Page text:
Monday, November 23, 2015

BOOK BLAST + EXCERPT: The Offering by Salah el Moncef

Title: The Offering 
Author: Salah el Moncef
Release Date: May 19, 2015
Publisher: Penelope Books 


I was still disoriented and had no sense of space or time when the two uniformed policemen helped me up from the spot where I had wedged myself by the stairs.

I still had no sense of the limits of my mind either. I was suffering from loss of vitality and my body felt hollow and weak, as if from electric shock.

I remember the moment when Collin stood before me in the semi-dark landing: he looked as if he was wearing two round pieces of mirror glass on his eyes—probably the reflections from somebody’s flashlight on his oval rimless glasses.

He must have tried to address me in some way, but I was standing unsteadily between the two policemen and I did not say a word. He did not have time to wait for my words either—his men were already sealing the scene. (For some reason, with the light coming across the doorway now, I was beginning to see them all through a sort of reddish-black aura: they were all jarring and menacing and ominous-seeming, their sounds shrill and penetrating—these shadowy-red men caught in the insanity of their bustle like frenzied backstage actors.)

There was another man with Collin—possibly the police Prefect: the lead investigator, who was a commissaire de police, stepped aside and let him in first with a deferential gesture.

They were followed by Collin’s aides then the experts of the Police Technique et Scientifique—somber men with sinister white gloves and stacks of brown bag envelopes; and their ponderous, incomprehensible equipment—it came in black cases of various sizes that made them look like musicians. There were two white-clad-and-gloved men each holding a stack of dull-white plastic receptacles with thick numbers stenciled in phosphorescent orange.

I stood there and looked on as the two policemen held me. (Was it a routine gesture or did they both decide that I might try to run away?)

And then, during those unreal minutes, something happened that I had always retained in my memory—in my dream-thoughts and in my waking thoughts, well before the work of recall under hypnosis—the only words from that evening that I remember hearing in full clarity: a man with a black-inscribed red armband was talking on a cellular phone—I recall the rectangle glowing a phosphorescent aqua blue in his hand as he tried to put all the din behind him, leaning far out over the rail of the banister, like a careless boy, his hand cupped over his ear.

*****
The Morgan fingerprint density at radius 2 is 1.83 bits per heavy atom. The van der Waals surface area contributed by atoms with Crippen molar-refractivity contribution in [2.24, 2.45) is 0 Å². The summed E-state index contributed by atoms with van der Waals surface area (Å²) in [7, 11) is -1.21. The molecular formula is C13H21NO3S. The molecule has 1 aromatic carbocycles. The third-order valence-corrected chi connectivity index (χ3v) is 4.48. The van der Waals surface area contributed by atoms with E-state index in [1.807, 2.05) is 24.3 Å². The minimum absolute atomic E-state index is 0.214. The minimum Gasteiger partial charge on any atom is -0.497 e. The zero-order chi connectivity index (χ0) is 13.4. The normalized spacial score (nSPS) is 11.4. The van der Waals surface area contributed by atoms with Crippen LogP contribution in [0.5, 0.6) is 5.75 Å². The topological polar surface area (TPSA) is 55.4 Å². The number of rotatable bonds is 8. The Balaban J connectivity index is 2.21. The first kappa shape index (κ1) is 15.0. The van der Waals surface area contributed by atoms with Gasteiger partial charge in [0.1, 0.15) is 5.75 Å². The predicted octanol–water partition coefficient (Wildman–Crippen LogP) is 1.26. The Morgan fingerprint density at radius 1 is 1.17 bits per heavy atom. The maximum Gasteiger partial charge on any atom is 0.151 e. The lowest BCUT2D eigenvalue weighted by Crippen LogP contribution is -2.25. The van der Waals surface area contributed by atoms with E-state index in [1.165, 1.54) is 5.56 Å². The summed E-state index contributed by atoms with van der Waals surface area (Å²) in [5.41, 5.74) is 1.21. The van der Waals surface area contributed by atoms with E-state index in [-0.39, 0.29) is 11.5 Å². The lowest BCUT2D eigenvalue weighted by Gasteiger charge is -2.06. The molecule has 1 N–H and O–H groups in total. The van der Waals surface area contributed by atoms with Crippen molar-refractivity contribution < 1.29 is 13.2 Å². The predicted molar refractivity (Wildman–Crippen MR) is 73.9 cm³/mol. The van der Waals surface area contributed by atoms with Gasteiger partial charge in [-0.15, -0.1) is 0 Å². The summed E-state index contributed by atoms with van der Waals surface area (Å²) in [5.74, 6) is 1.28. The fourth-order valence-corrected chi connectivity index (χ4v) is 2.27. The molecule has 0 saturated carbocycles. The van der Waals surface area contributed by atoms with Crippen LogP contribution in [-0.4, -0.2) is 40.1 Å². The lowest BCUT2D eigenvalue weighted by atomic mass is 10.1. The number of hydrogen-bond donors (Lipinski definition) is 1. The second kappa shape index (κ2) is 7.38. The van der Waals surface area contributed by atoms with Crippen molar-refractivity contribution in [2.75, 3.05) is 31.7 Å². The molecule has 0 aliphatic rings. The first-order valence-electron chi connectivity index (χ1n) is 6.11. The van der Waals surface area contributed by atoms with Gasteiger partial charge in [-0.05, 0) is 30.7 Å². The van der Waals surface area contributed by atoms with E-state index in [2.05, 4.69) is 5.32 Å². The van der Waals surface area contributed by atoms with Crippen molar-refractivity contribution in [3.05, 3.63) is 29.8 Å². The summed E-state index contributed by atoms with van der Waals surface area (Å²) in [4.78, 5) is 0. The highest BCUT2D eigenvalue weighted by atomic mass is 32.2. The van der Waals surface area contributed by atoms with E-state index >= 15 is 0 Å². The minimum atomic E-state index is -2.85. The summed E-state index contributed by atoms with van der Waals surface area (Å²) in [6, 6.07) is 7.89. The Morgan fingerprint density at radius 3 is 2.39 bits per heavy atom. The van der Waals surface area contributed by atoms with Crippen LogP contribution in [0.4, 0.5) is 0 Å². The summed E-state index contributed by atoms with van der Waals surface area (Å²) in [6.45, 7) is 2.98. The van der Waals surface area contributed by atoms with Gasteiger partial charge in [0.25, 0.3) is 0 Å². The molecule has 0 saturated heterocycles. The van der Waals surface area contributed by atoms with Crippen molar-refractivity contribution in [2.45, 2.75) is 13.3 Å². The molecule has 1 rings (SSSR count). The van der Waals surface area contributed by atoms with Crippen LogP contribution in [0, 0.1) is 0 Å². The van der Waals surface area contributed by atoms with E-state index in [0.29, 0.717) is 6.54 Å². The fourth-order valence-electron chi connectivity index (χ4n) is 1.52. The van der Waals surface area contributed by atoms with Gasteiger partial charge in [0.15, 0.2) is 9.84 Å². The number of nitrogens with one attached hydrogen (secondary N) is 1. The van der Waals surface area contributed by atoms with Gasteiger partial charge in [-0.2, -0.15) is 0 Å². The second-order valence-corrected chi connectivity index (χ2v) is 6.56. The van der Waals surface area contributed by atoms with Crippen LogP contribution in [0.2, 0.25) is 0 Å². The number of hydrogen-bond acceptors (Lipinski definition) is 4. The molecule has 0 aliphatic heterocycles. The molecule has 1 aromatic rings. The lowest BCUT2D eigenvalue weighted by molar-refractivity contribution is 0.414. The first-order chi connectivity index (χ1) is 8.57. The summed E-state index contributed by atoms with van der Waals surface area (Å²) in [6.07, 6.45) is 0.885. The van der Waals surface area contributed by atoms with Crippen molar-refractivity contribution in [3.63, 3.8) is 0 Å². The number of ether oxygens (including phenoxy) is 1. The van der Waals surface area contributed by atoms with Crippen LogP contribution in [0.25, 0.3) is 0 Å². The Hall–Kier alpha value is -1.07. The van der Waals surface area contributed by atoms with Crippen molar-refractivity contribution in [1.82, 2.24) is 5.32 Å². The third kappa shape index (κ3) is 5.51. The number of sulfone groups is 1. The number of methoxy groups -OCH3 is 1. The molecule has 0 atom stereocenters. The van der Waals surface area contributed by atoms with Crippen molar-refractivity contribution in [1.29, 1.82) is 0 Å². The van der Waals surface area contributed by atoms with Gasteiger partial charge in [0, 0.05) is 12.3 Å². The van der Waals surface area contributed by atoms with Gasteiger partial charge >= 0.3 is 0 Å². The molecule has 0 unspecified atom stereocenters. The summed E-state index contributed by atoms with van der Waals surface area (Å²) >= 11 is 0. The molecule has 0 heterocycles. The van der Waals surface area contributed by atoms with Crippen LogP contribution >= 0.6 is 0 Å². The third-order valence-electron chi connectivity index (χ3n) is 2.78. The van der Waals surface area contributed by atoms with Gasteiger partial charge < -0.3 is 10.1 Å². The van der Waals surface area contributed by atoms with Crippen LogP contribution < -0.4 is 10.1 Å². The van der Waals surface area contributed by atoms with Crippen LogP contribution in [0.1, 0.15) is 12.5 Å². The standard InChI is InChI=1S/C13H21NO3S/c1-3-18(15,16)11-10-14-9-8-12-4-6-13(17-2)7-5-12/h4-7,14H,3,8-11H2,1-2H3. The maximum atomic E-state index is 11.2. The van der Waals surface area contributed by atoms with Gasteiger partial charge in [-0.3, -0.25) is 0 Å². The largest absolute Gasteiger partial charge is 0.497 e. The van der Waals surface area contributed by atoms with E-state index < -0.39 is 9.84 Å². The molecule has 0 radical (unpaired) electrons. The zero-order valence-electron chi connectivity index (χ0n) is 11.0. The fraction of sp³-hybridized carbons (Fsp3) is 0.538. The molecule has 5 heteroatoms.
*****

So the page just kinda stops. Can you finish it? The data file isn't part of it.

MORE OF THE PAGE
Apparently, somebody somewhere in the outside world was worrying about the size of the building, and the red-sleeved man was working on allaying their concerns, even as he peered into the dark downward gape of the stairwell, as if he was testing how far out he could lean before he went over.

The officer was almost shouting into his cell phone, hopelessly trying to be authoritative and convincing in the middle of the madness: “We’re working on the lights. The stairs are very roomy, believe me—it is an old building with a very wide roomy staircase. No, no. The landing—no. The landing is huge. We’ll let you know when we’re through.”

He was so close that I could have reached out and touched him—this man whose inscrutable words are the only utterances I have kept safely locked in my memory all along.

All at once, I began to shake and whimper: “It’s all gone,” I remember saying.

The reaction of the two officers was to turn me around and help me sit down on the stairs.

One of them leaned over me and tried to tell me something, but all I could register were the distortions of his face through the translucent rim of the reddish-black aura—that face looked like an empty rubber mask wobbling without support.

His colleague was shouting something on his transceiver as the men of the Brigade ran in and out of the apartment.

As I sat on the stairs, I suddenly began to feel that I literally did not know where to turn, that I was literally about to lose my head: was the building going to be invaded by another onslaught of piercing cacophony? Or maybe it was just my head—my nerves imploding in the cavernous recesses of my mind.

I put my hands over my ears and sat with my face cradled between my knees.

Time kept pounding and grinding inside me—its horrid, inhuman relentlessness.

Author Bio:

Salah el Moncef was born in Kuwait City, Kuwait. He is the author of Sleepwalking and The Offering. His short fiction, largely focused on the Arab diaspora experience, has been published in numerous British and American magazines and anthologies. He teaches at the University of Nantes, France.

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